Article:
This past November, Mohamed Osman Mohamud planned to bomb a Christmas tree lighting ceremony in Portland, Oregon. His plans were foiled by the FBI who had set him up in the first place. The thwarted bomb plot made headlines across the country declaring Mohamed a terrorist, a young radical. He was a student at Oregon State University and frequented the local mosque in Corvallis. There, Mohamed was known as MoMo, and he made many friends that challenged his sometimes extreme opinions, but still loved him for who he was.
Though his Muslim friends knew about Mohamad’s unorthodox views, they didn’t have the slightest clue on all the scheming in the background. The last they heard of him was when he moved out of his dorm and into a new apartment.
The story of MoMo has disappeared from the headlines and is out of the sight of the American public. But the remnants of his poor decisions and betrayal of trust still linger with his friends and the community that he has left behind in Corvallis, Oregon.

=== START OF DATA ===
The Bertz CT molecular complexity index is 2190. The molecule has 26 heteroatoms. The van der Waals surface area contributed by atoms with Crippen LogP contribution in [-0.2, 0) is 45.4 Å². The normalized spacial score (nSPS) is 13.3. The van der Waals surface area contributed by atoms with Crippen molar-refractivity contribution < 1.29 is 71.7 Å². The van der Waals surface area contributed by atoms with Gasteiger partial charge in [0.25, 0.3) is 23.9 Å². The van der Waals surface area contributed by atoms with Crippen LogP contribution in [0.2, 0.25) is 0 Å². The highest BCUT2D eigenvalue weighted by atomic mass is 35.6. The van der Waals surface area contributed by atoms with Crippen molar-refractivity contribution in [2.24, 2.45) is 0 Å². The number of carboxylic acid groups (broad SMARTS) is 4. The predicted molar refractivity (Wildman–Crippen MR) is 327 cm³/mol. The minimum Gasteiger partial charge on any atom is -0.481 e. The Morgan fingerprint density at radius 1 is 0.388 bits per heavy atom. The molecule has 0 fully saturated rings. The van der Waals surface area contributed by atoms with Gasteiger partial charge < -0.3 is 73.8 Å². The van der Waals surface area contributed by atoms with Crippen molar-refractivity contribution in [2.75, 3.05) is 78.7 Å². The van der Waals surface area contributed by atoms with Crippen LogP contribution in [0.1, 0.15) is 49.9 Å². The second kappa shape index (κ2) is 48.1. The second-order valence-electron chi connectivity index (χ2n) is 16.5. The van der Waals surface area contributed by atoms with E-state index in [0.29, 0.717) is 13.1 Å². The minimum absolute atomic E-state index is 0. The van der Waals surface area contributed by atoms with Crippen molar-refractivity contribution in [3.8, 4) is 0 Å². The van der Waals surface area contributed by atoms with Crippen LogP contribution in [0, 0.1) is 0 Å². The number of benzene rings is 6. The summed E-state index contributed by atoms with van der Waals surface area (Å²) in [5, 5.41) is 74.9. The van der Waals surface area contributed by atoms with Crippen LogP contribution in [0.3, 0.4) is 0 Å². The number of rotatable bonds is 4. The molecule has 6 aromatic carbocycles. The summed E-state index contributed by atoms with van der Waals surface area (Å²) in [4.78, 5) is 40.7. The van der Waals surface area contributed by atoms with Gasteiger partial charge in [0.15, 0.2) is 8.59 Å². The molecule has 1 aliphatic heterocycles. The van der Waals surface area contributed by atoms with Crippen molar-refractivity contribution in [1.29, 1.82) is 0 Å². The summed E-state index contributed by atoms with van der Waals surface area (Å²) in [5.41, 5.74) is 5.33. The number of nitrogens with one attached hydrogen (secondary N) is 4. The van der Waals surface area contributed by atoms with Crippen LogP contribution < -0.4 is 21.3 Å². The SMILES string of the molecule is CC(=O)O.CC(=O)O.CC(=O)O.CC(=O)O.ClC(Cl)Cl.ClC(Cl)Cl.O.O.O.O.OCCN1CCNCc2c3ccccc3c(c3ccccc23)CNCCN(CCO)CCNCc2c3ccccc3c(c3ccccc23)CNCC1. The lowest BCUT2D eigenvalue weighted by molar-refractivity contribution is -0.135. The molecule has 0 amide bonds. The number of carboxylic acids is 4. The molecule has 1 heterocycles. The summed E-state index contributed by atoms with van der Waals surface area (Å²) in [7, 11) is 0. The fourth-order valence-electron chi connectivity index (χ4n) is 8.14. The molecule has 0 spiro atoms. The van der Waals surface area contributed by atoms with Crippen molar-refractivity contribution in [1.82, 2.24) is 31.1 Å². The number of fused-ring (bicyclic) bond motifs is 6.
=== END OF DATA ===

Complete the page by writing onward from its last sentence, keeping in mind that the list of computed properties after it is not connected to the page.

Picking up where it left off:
MoMo is not allowed visitation rights yet. The only way anyone communicates with him is through his defense lawyer. We asked some of his close friends from the Corvallis Islamic Center to share what they would say to MoMo if they finally had the opportunity.
Raait writes his note to MoMo sitting in Le Cafe D’el Jebal . A lady friend sits off to the side and asks what he is writing. He tells her it’s a note to MoMo. Her eyes widen. “MoMo? You mean the ..” she spreads her hand dramatizing a big explosion, “that one?”
“Yeah,” Raait responds, “that one.”
Abe (name changed) was the most frustrated by MoMo’s actions. He knew about his crazy views and would argue with him day and night. but he never thought that he would go as far he did. “We all know that one crazy guy in the mosque, but we don’t think he’d ever do anything.” Abe was the most hesitant in sharing his words to MoMo. He instead decided to write something a little more indirect.
Ismail Warsame is a Somali American like MoMo. After the bomb plot was thwarted, many people in Corvallis thought Ismail was the attacker. He was also put in a unique position being one of the few Somali in Corvallis, he ended up becoming an ambassador and PR head for the makeshift Somali community.
Ali Godil has known MoMo since high school in Portland. It was during MoMo’s first year at Oregon State University that he began slipping away.